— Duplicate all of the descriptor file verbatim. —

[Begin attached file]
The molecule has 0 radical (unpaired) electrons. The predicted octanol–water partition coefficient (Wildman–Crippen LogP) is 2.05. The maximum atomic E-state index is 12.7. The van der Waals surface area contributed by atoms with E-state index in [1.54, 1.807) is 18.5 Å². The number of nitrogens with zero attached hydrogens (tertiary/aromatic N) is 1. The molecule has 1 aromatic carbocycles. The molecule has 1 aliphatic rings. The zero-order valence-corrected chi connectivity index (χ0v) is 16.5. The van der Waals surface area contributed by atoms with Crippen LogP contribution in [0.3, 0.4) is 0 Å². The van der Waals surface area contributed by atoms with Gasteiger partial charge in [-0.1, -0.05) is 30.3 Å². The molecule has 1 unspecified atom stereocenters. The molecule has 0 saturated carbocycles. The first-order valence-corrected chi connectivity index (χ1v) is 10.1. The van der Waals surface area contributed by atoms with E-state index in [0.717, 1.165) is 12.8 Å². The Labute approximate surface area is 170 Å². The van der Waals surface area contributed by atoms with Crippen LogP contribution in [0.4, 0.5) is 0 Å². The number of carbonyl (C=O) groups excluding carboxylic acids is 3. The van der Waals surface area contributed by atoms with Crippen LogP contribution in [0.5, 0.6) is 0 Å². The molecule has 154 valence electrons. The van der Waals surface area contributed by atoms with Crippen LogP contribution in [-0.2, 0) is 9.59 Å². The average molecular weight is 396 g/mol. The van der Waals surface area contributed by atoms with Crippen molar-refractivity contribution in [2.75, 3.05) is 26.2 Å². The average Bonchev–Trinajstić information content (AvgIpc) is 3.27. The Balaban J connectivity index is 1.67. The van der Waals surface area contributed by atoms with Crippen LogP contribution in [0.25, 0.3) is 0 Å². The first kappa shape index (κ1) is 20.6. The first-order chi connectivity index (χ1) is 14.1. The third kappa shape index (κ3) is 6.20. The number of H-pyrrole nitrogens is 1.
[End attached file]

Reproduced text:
The molecule has 0 radical (unpaired) electrons. The predicted octanol–water partition coefficient (Wildman–Crippen LogP) is 2.05. The maximum atomic E-state index is 12.7. The van der Waals surface area contributed by atoms with E-state index in [1.54, 1.807) is 18.5 Å². The number of nitrogens with zero attached hydrogens (tertiary/aromatic N) is 1. The molecule has 1 aromatic carbocycles. The molecule has 1 aliphatic rings. The zero-order valence-corrected chi connectivity index (χ0v) is 16.5. The van der Waals surface area contributed by atoms with Crippen LogP contribution in [0.3, 0.4) is 0 Å². The van der Waals surface area contributed by atoms with Gasteiger partial charge in [-0.1, -0.05) is 30.3 Å². The molecule has 1 unspecified atom stereocenters. The molecule has 0 saturated carbocycles. The first-order valence-corrected chi connectivity index (χ1v) is 10.1. The van der Waals surface area contributed by atoms with E-state index in [0.717, 1.165) is 12.8 Å². The Labute approximate surface area is 170 Å². The van der Waals surface area contributed by atoms with Crippen LogP contribution in [0.4, 0.5) is 0 Å². The number of carbonyl (C=O) groups excluding carboxylic acids is 3. The van der Waals surface area contributed by atoms with Crippen LogP contribution in [0.5, 0.6) is 0 Å². The molecule has 154 valence electrons. The van der Waals surface area contributed by atoms with Crippen LogP contribution in [-0.2, 0) is 9.59 Å². The average molecular weight is 396 g/mol. The van der Waals surface area contributed by atoms with Crippen molar-refractivity contribution in [2.75, 3.05) is 26.2 Å². The average Bonchev–Trinajstić information content (AvgIpc) is 3.27. The Balaban J connectivity index is 1.67. The van der Waals surface area contributed by atoms with Crippen LogP contribution in [0.25, 0.3) is 0 Å². The first kappa shape index (κ1) is 20.6. The first-order chi connectivity index (χ1) is 14.1. The third kappa shape index (κ3) is 6.20. The number of H-pyrrole nitrogens is 1.